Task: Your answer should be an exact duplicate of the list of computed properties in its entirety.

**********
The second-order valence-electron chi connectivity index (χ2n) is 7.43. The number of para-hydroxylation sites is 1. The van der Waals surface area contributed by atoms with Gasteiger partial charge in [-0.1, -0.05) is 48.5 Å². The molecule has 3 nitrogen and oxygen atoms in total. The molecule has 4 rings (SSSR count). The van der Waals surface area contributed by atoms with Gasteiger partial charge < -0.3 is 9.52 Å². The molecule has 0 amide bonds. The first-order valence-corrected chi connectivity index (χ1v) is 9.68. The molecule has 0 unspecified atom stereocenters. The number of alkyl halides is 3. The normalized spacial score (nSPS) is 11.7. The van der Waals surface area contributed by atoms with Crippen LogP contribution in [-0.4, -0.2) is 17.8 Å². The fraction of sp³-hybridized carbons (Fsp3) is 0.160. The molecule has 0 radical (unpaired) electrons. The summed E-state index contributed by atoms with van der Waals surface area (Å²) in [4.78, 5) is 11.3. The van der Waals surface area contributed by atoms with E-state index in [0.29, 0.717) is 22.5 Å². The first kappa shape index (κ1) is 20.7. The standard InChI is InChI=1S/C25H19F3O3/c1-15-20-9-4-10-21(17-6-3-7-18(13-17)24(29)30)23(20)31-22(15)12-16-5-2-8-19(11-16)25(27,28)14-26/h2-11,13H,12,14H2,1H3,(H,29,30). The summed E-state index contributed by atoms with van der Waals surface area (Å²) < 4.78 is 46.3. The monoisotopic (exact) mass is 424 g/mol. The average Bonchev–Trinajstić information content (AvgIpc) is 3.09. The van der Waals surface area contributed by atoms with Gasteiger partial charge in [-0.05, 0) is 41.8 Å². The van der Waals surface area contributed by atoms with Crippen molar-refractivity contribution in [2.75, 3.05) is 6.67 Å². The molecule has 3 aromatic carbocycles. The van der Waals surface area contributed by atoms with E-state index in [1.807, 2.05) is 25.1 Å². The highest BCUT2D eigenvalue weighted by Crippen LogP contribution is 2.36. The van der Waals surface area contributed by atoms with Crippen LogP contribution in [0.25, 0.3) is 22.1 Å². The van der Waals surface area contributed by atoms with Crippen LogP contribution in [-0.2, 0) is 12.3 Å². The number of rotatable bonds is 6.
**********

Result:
The second-order valence-electron chi connectivity index (χ2n) is 7.43. The number of para-hydroxylation sites is 1. The van der Waals surface area contributed by atoms with Gasteiger partial charge in [-0.1, -0.05) is 48.5 Å². The molecule has 3 nitrogen and oxygen atoms in total. The molecule has 4 rings (SSSR count). The van der Waals surface area contributed by atoms with Gasteiger partial charge < -0.3 is 9.52 Å². The molecule has 0 amide bonds. The first-order valence-corrected chi connectivity index (χ1v) is 9.68. The molecule has 0 unspecified atom stereocenters. The number of alkyl halides is 3. The normalized spacial score (nSPS) is 11.7. The van der Waals surface area contributed by atoms with Crippen LogP contribution in [-0.4, -0.2) is 17.8 Å². The fraction of sp³-hybridized carbons (Fsp3) is 0.160. The molecule has 0 radical (unpaired) electrons. The summed E-state index contributed by atoms with van der Waals surface area (Å²) in [4.78, 5) is 11.3. The van der Waals surface area contributed by atoms with E-state index in [0.29, 0.717) is 22.5 Å². The first kappa shape index (κ1) is 20.7. The standard InChI is InChI=1S/C25H19F3O3/c1-15-20-9-4-10-21(17-6-3-7-18(13-17)24(29)30)23(20)31-22(15)12-16-5-2-8-19(11-16)25(27,28)14-26/h2-11,13H,12,14H2,1H3,(H,29,30). The summed E-state index contributed by atoms with van der Waals surface area (Å²) < 4.78 is 46.3. The monoisotopic (exact) mass is 424 g/mol. The average Bonchev–Trinajstić information content (AvgIpc) is 3.09. The van der Waals surface area contributed by atoms with Gasteiger partial charge in [-0.05, 0) is 41.8 Å². The van der Waals surface area contributed by atoms with Crippen molar-refractivity contribution in [2.75, 3.05) is 6.67 Å². The molecule has 3 aromatic carbocycles. The van der Waals surface area contributed by atoms with E-state index in [1.807, 2.05) is 25.1 Å². The highest BCUT2D eigenvalue weighted by Crippen LogP contribution is 2.36. The van der Waals surface area contributed by atoms with Crippen LogP contribution in [0.25, 0.3) is 22.1 Å². The van der Waals surface area contributed by atoms with Crippen LogP contribution in [-0.2, 0) is 12.3 Å². The number of rotatable bonds is 6.